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North Dakota State Flag North Dakota

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The Geography of North Dakota

Click here  for a few definitions.

Longitude / Latitude Longitude: 97°W to 104°W
Latitude: 45° 55'N to 49°N
North Dakota map
North Dakota base and elevation maps
Length x Width North Dakota is about 340 miles long and 211 miles wide.  
Geographic Center
Explanation
The geographic center of North Dakota is located in Sheridan County, 5 miles SW of McClusky.
Longitude: 100° 34.1'W
Latitude: 47° 24.7'N
 
Borders North Dakota is bordered by Canada on the north and by South Dakota on the south. On the east, North Dakota is bordered by Minnesota and on the west, North Dakota is bordered by Montana.
Total Area North Dakota covers 70,704 square miles, making it the 19th largest of the 50 states.
Land Area 68,994 square miles of North Dakota are land areas.
Water Area 1,710 square miles of North Dakota are covered by water.
Highest Point The highest point in North Dakota is White Butte at 3,506 feet above sea level.
Lowest Point The lowest point in North Dakota is the Red River at 750 feet above sea level.
Mean Elevation The Mean Elevation of the state of North Dakota is 1,900 feet above sea level.
Major Rivers James River, Missouri River, Red River
Major Lakes Lake Sakakawea, Lake Oahe

The Land

From east to west, North Dakota is divided into three geographic regions. In the east is the Red River Valley. To the west of the Red River Valley is the Drift Prairie. The southwestern half of North Dakota is covered by the Great Plains.

The Red River Valley is flat. It lies along the border of Minnesota and is one of the most fertile areas in the world. This area of North Dakota is farm country and wheat and other crops cover the area along with livestock.

To the west of the Red River Valley is the Drift Prairie, rising from 200 to 2,000 feet over the Red River Valley. The Drift Prairie is separated from the Red River Valley in the north by the Pembina Hills. This area is marked by rolling hills, stream valleys, and numerous lakes where thousands of ducks nest every year. In the north are the Turtle Mountains.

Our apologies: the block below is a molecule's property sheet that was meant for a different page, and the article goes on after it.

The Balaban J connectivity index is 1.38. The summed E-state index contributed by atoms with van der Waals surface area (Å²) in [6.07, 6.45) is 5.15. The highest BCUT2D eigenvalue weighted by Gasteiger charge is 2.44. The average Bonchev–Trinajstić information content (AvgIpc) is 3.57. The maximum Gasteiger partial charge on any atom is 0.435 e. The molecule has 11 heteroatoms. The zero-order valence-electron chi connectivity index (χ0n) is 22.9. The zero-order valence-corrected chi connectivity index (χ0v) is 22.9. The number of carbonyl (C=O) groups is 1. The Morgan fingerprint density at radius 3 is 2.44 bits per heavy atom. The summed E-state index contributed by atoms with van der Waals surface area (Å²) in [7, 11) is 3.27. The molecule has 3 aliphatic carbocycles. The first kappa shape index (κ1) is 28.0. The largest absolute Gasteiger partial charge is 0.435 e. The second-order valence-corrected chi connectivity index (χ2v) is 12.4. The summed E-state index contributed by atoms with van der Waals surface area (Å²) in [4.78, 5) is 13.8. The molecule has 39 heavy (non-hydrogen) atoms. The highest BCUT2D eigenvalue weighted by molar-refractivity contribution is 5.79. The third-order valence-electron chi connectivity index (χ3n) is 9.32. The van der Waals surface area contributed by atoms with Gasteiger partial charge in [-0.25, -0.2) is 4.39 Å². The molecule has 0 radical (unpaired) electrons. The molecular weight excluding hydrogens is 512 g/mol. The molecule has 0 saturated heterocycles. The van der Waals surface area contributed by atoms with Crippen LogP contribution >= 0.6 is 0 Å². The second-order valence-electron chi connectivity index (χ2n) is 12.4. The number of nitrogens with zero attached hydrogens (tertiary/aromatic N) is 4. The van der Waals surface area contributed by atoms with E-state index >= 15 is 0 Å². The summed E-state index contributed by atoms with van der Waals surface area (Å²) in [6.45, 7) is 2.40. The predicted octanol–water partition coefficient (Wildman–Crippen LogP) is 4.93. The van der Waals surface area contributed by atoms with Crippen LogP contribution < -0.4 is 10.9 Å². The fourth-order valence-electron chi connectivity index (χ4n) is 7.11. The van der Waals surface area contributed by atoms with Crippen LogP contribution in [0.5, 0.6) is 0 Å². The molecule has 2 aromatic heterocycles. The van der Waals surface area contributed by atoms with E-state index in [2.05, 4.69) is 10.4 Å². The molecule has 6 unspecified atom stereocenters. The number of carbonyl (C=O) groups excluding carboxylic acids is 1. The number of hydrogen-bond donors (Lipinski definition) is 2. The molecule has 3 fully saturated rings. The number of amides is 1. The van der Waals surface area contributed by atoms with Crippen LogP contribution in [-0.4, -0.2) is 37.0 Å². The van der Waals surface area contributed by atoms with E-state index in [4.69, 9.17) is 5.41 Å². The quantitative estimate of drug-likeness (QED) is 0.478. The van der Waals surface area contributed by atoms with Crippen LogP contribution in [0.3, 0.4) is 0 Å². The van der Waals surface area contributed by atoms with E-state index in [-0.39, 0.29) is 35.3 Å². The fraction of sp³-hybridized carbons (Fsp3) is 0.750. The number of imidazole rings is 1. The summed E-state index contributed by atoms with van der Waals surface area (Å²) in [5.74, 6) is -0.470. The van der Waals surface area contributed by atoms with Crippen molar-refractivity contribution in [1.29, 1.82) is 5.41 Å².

About half of North Dakota is covered by the Great Plains. The Great Plains, in the southwestern section of the state, rise about 300 to 400 feet above the Drift Prairie east of the Missouri River. The area is hilly and rich in mineral deposits. Along the Missouri River, the land is lower. This area is called the Missouri Break. To the south and west of the river is an area of rugged valleys and buttes called the Slope.

The Badlands lie in southwestern North Dakota. This strip of beautiful monuments to nature stretches about 190 miles and is about 6 to 20 miles wide. The Badlands are a valley of stone and clay where wind and water have shaped the land into strange and beautiful formations; buttes, pyramids, domes, and cones colored in shades of browns, reds, grays, and yellows. In some areas of the Badlands the rocks contain lignite coal that has been burning for many years. The clay above these coal beds has turned bright pink and red. White Butte, the highest point in North Dakota stands 3,506 feet above sea level in the Badlands.

( North Dakota Close-up )

Climate (All temperatures Fahrenheit)
Highest Temperature The highest temperature recorded in North Dakota is 121°, Fahrenheit. This record high was recorded on July 6, 1936 at Steele.
Lowest Temperature The lowest temperature in North Dakota, -60°, was recorded on February 15, 1936 at Parshall.
Average Temperature Monthly average temperatures range from a high of 84.4 degrees to a low of -5.1 degrees.
Climate Average yearly precipitation for North Dakota, from 1971 to 2000, is shown on this chart from Oregon State University.
Sources:
The World Almanac of the U.S.A. by Allan Carpenter and Carl Provorse, Copyright © 1998
D. Jerome Tweton and Douglas C. Munski, "North Dakota," World Book Online Americas Edition, http://www.worldbookonline.com/wbol/wbPage/na/ar/co/394320, August 15, 2001.
The United States Geological Survey Website
Maps.com http://www.maps.com
To North Carolina geography. To Ohio geography.

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